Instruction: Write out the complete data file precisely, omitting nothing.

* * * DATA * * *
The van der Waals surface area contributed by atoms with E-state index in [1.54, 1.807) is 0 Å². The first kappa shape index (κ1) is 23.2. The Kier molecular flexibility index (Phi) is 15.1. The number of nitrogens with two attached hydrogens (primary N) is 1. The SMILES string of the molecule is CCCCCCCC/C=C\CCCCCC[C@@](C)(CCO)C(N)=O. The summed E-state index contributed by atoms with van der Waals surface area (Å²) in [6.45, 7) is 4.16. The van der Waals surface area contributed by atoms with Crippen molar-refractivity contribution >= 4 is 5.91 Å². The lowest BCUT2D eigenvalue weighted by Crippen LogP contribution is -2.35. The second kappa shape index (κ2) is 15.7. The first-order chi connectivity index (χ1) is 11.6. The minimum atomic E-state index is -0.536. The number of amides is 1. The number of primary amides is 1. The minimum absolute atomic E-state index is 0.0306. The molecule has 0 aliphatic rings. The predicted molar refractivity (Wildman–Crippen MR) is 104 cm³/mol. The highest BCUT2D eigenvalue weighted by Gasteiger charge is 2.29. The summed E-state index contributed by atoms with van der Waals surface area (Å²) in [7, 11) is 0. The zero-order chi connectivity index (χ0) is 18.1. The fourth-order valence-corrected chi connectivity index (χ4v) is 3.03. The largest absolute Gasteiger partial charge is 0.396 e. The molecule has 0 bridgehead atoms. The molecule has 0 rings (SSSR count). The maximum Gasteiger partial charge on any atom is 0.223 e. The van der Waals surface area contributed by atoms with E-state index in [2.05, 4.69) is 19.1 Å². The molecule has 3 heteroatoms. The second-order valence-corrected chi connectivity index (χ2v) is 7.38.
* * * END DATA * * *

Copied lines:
The van der Waals surface area contributed by atoms with E-state index in [1.54, 1.807) is 0 Å². The first kappa shape index (κ1) is 23.2. The Kier molecular flexibility index (Phi) is 15.1. The number of nitrogens with two attached hydrogens (primary N) is 1. The SMILES string of the molecule is CCCCCCCC/C=C\CCCCCC[C@@](C)(CCO)C(N)=O. The summed E-state index contributed by atoms with van der Waals surface area (Å²) in [6.45, 7) is 4.16. The van der Waals surface area contributed by atoms with Crippen molar-refractivity contribution >= 4 is 5.91 Å². The lowest BCUT2D eigenvalue weighted by Crippen LogP contribution is -2.35. The second kappa shape index (κ2) is 15.7. The first-order chi connectivity index (χ1) is 11.6. The minimum atomic E-state index is -0.536. The number of amides is 1. The number of primary amides is 1. The minimum absolute atomic E-state index is 0.0306. The molecule has 0 aliphatic rings. The predicted molar refractivity (Wildman–Crippen MR) is 104 cm³/mol. The highest BCUT2D eigenvalue weighted by Gasteiger charge is 2.29. The summed E-state index contributed by atoms with van der Waals surface area (Å²) in [7, 11) is 0. The zero-order chi connectivity index (χ0) is 18.1. The fourth-order valence-corrected chi connectivity index (χ4v) is 3.03. The largest absolute Gasteiger partial charge is 0.396 e. The molecule has 0 bridgehead atoms. The molecule has 0 rings (SSSR count). The maximum Gasteiger partial charge on any atom is 0.223 e. The van der Waals surface area contributed by atoms with E-state index in [2.05, 4.69) is 19.1 Å². The molecule has 3 heteroatoms. The second-order valence-corrected chi connectivity index (χ2v) is 7.38.